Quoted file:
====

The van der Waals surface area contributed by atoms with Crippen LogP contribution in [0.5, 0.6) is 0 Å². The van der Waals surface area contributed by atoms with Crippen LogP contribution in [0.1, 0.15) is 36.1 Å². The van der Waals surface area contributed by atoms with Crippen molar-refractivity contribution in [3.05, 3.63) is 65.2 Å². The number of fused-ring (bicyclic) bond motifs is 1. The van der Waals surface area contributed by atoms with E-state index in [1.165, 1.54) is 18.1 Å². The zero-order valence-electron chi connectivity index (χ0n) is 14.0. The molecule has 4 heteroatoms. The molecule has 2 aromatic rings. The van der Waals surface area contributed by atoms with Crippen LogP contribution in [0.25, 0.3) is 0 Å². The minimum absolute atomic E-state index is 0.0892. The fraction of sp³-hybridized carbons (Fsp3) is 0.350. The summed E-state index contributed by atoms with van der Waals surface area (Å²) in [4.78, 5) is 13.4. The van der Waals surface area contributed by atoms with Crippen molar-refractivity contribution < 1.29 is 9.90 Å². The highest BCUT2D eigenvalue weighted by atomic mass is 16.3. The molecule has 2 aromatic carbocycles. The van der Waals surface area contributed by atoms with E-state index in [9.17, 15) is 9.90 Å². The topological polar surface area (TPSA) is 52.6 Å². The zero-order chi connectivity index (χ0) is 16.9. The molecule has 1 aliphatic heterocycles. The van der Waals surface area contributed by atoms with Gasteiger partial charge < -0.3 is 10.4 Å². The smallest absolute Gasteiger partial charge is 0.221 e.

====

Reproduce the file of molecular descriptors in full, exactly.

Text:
The van der Waals surface area contributed by atoms with Crippen LogP contribution in [0.5, 0.6) is 0 Å². The van der Waals surface area contributed by atoms with Crippen LogP contribution in [0.1, 0.15) is 36.1 Å². The van der Waals surface area contributed by atoms with Crippen molar-refractivity contribution in [3.05, 3.63) is 65.2 Å². The number of fused-ring (bicyclic) bond motifs is 1. The van der Waals surface area contributed by atoms with E-state index in [1.165, 1.54) is 18.1 Å². The zero-order valence-electron chi connectivity index (χ0n) is 14.0. The molecule has 4 heteroatoms. The molecule has 2 aromatic rings. The van der Waals surface area contributed by atoms with Crippen LogP contribution in [0.25, 0.3) is 0 Å². The minimum absolute atomic E-state index is 0.0892. The fraction of sp³-hybridized carbons (Fsp3) is 0.350. The summed E-state index contributed by atoms with van der Waals surface area (Å²) in [4.78, 5) is 13.4. The van der Waals surface area contributed by atoms with Crippen molar-refractivity contribution < 1.29 is 9.90 Å². The highest BCUT2D eigenvalue weighted by atomic mass is 16.3. The molecule has 2 aromatic carbocycles. The van der Waals surface area contributed by atoms with E-state index in [9.17, 15) is 9.90 Å². The topological polar surface area (TPSA) is 52.6 Å². The zero-order chi connectivity index (χ0) is 16.9. The molecule has 1 aliphatic heterocycles. The van der Waals surface area contributed by atoms with Gasteiger partial charge < -0.3 is 10.4 Å². The smallest absolute Gasteiger partial charge is 0.221 e.